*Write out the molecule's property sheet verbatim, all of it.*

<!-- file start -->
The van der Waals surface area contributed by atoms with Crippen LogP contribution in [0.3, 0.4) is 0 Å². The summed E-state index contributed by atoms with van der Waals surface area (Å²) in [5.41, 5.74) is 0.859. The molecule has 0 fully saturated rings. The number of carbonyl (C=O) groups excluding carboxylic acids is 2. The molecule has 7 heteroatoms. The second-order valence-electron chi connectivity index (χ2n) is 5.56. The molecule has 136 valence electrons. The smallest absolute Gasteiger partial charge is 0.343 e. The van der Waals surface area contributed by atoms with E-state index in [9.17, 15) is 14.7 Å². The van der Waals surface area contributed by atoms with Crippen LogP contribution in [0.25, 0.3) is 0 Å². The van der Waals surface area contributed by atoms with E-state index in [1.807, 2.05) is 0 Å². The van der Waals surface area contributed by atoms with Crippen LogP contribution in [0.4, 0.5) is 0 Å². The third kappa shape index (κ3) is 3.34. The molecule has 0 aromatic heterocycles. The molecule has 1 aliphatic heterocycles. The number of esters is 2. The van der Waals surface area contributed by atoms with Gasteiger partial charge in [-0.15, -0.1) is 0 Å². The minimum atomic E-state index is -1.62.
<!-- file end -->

The van der Waals surface area contributed by atoms with Crippen LogP contribution in [0.3, 0.4) is 0 Å². The summed E-state index contributed by atoms with van der Waals surface area (Å²) in [5.41, 5.74) is 0.859. The molecule has 0 fully saturated rings. The number of carbonyl (C=O) groups excluding carboxylic acids is 2. The molecule has 7 heteroatoms. The second-order valence-electron chi connectivity index (χ2n) is 5.56. The molecule has 136 valence electrons. The smallest absolute Gasteiger partial charge is 0.343 e. The van der Waals surface area contributed by atoms with E-state index in [9.17, 15) is 14.7 Å². The van der Waals surface area contributed by atoms with Crippen LogP contribution in [0.25, 0.3) is 0 Å². The van der Waals surface area contributed by atoms with E-state index in [1.807, 2.05) is 0 Å². The van der Waals surface area contributed by atoms with Crippen LogP contribution in [0.4, 0.5) is 0 Å². The third kappa shape index (κ3) is 3.34. The molecule has 0 aromatic heterocycles. The molecule has 1 aliphatic heterocycles. The number of esters is 2. The van der Waals surface area contributed by atoms with Gasteiger partial charge in [-0.15, -0.1) is 0 Å². The minimum atomic E-state index is -1.62.